In this paper, you will learn the Yamas and Niyamas in Sanskrit and English. How each of these principles is applicable in daily life? What role Yamas and Niyamas play in the Scope of Practice and Code of Ethics for professional Yoga therapists? How will the Yamas and Niyamas influence my approach to practicing yoga therapy? The Yamas and Niyamas are foundational to all yogic thought. They are guidelines, ethical disciplines, or pieces of wisdom that you can think of, like the yoga commandments. This set of guidelines helps us recognize moments of self-deception, such as observing what sort of communication style we are using with others. It teaches us tools in which to distinguish between cause and effect or Karma. Yamas are restraints, disciplines, attitudes, and behaviors (like our attitude toward things and people “outside us”- our external world). Niyamas are our inner observances and how we relate to ourselves – our self-care (Adele, 2009).
According to Doug Keller in The Heart of the Yogi, there were traditionally ten Yamas and ten Niyamas. However, we will focus on the main five in each category widely used today (Keller, 2004). The Yamas are the guidelines to help us interact with our external world, social environments, relationships, and ethics code. The Yamas are Ahimsa (non-violence), Satya (truthfulness), Asteya (non-stealing), Brahmacharya (non-excess), and Aparigraha (non-possessiveness). The Niyamas are our code of personal conduct; it is about self-regulation and maintaining a positive environment in which to grow. The Niyamas are Saucha (purity), Santosha (contentment), Tapas (self-discipline), Svadhyaya (self-study), and Ishvara Pranidhana (surrender) (Adele, 2009).
Ahimsa (Sutra 2:35) at its root means finding the courage to maintain compassion towards yourself and others in all situations (Satchidananda, 2005). When we don’t meet our body “where it is” on the mat that day, we are violent toward our body. We are no longer listening to the messages that it is trying to send us. Our body speaks our mind; violence and awareness do not coexist. How we treat ourselves is how we treat those around us. If we are a taskmaster and critical with ourselves and then feel as though we are being light-hearted and forgiving with others, we are fooling ourselves. We can’t be critical of ourselves and forgiving with others. If we can’t be emotionally safe and loving with ourselves, others can never feel safe. The pop-culture allegory would be like Pigpen in the Peanuts cartoon. There is always a “cloud of dust” around him. People can sense this cloud of harm in actions or thoughts. You can’t expect to purchase orange paint at the store and hope it will be yellow at home when you put it on the walls (Adele, 2009). I believe Ahimsa helps us build bridges with people by being compassionate, loving, and patient. It nourishes our students. However, this doesn’t mean we should be a doormat. The most compassionate people have boundaries for themselves. Gandhi is just one teacher whose whole life was based on this one principle.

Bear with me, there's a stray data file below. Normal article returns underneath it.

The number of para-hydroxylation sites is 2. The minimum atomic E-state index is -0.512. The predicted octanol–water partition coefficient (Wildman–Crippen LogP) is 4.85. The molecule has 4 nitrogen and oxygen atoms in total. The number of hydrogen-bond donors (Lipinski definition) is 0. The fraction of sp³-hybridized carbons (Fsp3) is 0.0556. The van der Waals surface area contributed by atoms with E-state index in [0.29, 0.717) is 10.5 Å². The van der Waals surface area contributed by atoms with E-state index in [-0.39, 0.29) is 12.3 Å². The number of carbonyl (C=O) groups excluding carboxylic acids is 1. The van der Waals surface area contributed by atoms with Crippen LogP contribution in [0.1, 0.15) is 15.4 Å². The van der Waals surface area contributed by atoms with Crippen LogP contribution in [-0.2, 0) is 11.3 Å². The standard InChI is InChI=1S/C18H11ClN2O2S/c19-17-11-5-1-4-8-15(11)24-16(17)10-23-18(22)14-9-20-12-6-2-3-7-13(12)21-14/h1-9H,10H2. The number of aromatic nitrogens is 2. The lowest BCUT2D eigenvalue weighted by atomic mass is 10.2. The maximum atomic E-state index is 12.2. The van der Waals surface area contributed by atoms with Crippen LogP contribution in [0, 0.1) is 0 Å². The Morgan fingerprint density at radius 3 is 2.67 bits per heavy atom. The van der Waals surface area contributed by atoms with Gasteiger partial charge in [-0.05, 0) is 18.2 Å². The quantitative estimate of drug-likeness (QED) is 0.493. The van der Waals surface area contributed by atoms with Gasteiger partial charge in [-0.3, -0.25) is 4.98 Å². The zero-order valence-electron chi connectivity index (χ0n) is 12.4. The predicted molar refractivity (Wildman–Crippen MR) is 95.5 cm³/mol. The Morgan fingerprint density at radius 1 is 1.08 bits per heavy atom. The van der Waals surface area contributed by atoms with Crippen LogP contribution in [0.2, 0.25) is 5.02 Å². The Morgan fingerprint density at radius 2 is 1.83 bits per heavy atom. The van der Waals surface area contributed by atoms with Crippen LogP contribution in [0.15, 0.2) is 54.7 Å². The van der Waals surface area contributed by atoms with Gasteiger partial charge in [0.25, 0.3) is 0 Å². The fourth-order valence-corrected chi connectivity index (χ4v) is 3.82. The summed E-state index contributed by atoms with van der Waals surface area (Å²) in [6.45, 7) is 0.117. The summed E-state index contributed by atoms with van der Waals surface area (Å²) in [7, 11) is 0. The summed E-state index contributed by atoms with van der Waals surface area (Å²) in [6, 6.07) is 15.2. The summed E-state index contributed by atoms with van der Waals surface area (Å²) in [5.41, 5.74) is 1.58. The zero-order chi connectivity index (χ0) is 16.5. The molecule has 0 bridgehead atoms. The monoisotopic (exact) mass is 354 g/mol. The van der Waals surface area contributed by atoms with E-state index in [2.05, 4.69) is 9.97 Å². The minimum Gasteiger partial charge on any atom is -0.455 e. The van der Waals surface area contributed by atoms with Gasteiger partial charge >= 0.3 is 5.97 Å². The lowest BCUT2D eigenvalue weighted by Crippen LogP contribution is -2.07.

Satya (Sutra 2:36) Patanjali describes it as truthfulness (being honest with ourselves and others) (Satchidananda, 2005). In our practice, when we buy a pose by selling Ahimsa and Satya, it is too expensive. We do not need to be cafeteria practitioners taking only what we are good at and leaving the rest behind or compromising our truth. Our body is ever-changing. We should love it and be honest about where it is that day without apology or excuses about parts of the body that are healing or unflattering. By letting go of our competition with ourselves and others, you can let go of your masks by being authentically you (bold, brave, courageous, loving, honest, and compassionate) (Adele, 2009). When we are vulnerable, it is a language that connects us and allows us to be empathic. We can’t just organize our stuff in a closet and close the door forgetting about it because, at some point, the door bursts out. We are imperfect beings. Be careful not to confuse truth with ‘brutal honesty’ or compassion with ‘being right. Love is a higher vibration than truth and should be your guide in directing you on how to use your truth. By not letting the ego get in the way of the heart, we can recognize when we require being right rather than the more important issue of the feeling of others. Sharing our knowledge with love, compassion, and authenticity feels better than causing harm to others, making them feel wrong or “less than.”
Asteya (Sutra 2:37), while it consists of “non-stealing,” is rooting out the subconscious beliefs of “lack” and “scarcity” that cause greed and hoarding in various forms (Satchidananda, 22005). When we approach our practice from scarcity and hold back thinking that we won’t have enough energy to do the entire procedure, we are not operating at our total capacity and trusting that we have the required energy to do our practice. If you attain what you want through honest means, you will have no fear. Taking time to use objects in the right way, managing our time correctly, and cultivating a sense of completeness are ways to practice Asteya. How often do you steal from yourself? We steal our time of rest and reflection because we see it as a status symbol or self-worth validation. As we allow the demands of others and their perceptions to mold our images, it steals our uniqueness (Adele, 2009). When was the last time you were on an electronic device instead of being present with the person in front of you?